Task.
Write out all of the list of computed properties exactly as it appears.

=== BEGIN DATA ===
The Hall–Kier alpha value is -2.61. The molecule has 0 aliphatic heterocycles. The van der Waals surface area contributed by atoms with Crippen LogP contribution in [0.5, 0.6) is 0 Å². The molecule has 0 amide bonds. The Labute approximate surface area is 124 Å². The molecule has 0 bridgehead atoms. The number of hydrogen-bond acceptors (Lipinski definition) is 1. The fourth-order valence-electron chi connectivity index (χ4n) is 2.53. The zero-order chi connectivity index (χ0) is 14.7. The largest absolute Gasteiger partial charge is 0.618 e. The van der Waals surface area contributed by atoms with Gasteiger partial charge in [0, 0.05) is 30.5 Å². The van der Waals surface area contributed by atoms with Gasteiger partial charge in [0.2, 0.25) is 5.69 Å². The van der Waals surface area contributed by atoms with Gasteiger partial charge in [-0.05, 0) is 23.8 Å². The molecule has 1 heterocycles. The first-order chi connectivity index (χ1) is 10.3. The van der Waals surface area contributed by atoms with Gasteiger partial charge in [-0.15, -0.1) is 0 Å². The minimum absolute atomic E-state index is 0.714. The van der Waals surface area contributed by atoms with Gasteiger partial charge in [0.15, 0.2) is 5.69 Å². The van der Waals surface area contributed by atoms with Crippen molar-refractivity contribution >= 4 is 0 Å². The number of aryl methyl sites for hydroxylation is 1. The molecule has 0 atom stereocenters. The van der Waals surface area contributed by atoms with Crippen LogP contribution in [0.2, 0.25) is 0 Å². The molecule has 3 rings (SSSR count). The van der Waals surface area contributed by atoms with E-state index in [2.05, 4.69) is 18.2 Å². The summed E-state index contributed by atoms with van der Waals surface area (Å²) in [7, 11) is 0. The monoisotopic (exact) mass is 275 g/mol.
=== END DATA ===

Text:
The Hall–Kier alpha value is -2.61. The molecule has 0 aliphatic heterocycles. The van der Waals surface area contributed by atoms with Crippen LogP contribution in [0.5, 0.6) is 0 Å². The molecule has 0 amide bonds. The Labute approximate surface area is 124 Å². The molecule has 0 bridgehead atoms. The number of hydrogen-bond acceptors (Lipinski definition) is 1. The fourth-order valence-electron chi connectivity index (χ4n) is 2.53. The zero-order chi connectivity index (χ0) is 14.7. The largest absolute Gasteiger partial charge is 0.618 e. The van der Waals surface area contributed by atoms with Gasteiger partial charge in [0, 0.05) is 30.5 Å². The van der Waals surface area contributed by atoms with Gasteiger partial charge in [0.2, 0.25) is 5.69 Å². The van der Waals surface area contributed by atoms with Gasteiger partial charge in [-0.05, 0) is 23.8 Å². The molecule has 1 heterocycles. The first-order chi connectivity index (χ1) is 10.3. The van der Waals surface area contributed by atoms with Gasteiger partial charge in [-0.15, -0.1) is 0 Å². The minimum absolute atomic E-state index is 0.714. The van der Waals surface area contributed by atoms with Gasteiger partial charge in [0.15, 0.2) is 5.69 Å². The van der Waals surface area contributed by atoms with Crippen molar-refractivity contribution >= 4 is 0 Å². The number of aryl methyl sites for hydroxylation is 1. The molecule has 0 atom stereocenters. The van der Waals surface area contributed by atoms with Crippen LogP contribution in [0.2, 0.25) is 0 Å². The molecule has 3 rings (SSSR count). The van der Waals surface area contributed by atoms with E-state index in [2.05, 4.69) is 18.2 Å². The summed E-state index contributed by atoms with van der Waals surface area (Å²) in [7, 11) is 0. The monoisotopic (exact) mass is 275 g/mol.